Evolving curricula meet the shifting needs of the higher education, employment market
By Tom Snee | Office of Strategic Communication | 5/13/2019
Creating a dental mold is always a time-consuming and uncomfortable process for patients who need a cap or a crown, and the gooey substance used to make the impression tastes bad.
“Patients don’t like the impression material,” Erica Teixeira, associate professor of operative dentistry in the University of Iowa College of Dentistry, says of the alginate used to create the mold.
But digital technology has come to the rescue. Now, dentists can use a scanner to create a three-dimensional image of a patient’s teeth, which then is used to create the onlay, crown, dentures, or other needed restoration using a milling machine. Patients prefer the process, as shooting the image takes only 10 or 20 seconds. There’s also no mess or bad taste, so more and more dentists are using the tool in their practices.
Colleges at the University of Iowa are adapting programming and curriculum to meet the demands of students and potential employers. These changes help the university provide students with a quality education that translates to high job and graduate school placement rates within six months of graduation. The UI’s overall placement rate is 95%, which is among the highest in the country.
The breakdown by college:
Tippie College of Business: 97%
Graduate College: 77%
College of Liberal Arts and Sciences: 94%
Carver College of Medicine: 100%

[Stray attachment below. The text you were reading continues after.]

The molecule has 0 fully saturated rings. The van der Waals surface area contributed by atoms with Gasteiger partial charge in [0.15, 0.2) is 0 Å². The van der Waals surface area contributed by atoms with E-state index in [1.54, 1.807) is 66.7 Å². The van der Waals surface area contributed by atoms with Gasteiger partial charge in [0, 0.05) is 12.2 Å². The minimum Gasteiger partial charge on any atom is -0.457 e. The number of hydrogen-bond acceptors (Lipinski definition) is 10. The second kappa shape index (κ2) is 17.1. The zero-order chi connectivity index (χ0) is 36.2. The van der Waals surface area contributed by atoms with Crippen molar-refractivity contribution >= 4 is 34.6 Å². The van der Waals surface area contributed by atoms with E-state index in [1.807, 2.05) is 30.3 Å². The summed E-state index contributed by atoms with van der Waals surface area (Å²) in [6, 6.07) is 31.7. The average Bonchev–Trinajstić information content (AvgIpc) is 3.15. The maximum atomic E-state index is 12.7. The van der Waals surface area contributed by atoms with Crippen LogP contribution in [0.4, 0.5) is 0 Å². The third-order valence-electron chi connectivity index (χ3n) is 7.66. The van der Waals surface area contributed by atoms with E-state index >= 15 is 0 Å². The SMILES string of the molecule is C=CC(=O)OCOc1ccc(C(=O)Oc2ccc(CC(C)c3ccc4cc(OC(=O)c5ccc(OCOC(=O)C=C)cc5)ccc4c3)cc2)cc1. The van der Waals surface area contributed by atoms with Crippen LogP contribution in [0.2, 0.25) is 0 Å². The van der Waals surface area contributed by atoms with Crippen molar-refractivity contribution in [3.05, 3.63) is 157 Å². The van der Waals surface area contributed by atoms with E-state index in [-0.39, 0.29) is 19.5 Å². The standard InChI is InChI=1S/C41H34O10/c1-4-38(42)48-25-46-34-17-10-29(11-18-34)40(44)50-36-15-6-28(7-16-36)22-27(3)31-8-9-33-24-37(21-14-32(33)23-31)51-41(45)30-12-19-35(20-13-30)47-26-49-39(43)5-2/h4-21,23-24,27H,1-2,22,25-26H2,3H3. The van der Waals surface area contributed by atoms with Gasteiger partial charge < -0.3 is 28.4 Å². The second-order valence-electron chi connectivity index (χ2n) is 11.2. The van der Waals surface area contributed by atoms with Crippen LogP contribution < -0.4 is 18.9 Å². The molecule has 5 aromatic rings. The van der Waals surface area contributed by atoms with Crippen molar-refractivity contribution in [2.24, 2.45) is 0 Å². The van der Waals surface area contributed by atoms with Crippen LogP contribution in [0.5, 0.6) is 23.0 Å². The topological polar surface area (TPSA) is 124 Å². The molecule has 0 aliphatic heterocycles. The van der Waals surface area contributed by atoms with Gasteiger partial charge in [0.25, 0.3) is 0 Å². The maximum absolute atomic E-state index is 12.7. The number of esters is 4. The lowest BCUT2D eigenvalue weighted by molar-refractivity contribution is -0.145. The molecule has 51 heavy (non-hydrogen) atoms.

Public Health: 98%
As for the future, the scientific, technological, and market forces that have changed university curricula in so many ways will only accelerate, as will changing workplace and student demand.
The College of Nursing, for instance, is wrapping up an $11.8 million renovation of its building that includes state-of-the-art medical and classroom teaching upgrades that can be readily adapted to accommodate future changes. The college also continually reviews its array of degrees to ensure it offers the kind of training students need to land jobs after they graduate. For example, the college recently started an online nurse practitioner degree program so nurses across the state can upgrade their degree without leaving their communities, and a doctor of nursing practice that includes focuses in family medicine, psychiatry, and anesthesiology.
Click here to read the full article as it appeared in Iowa Now
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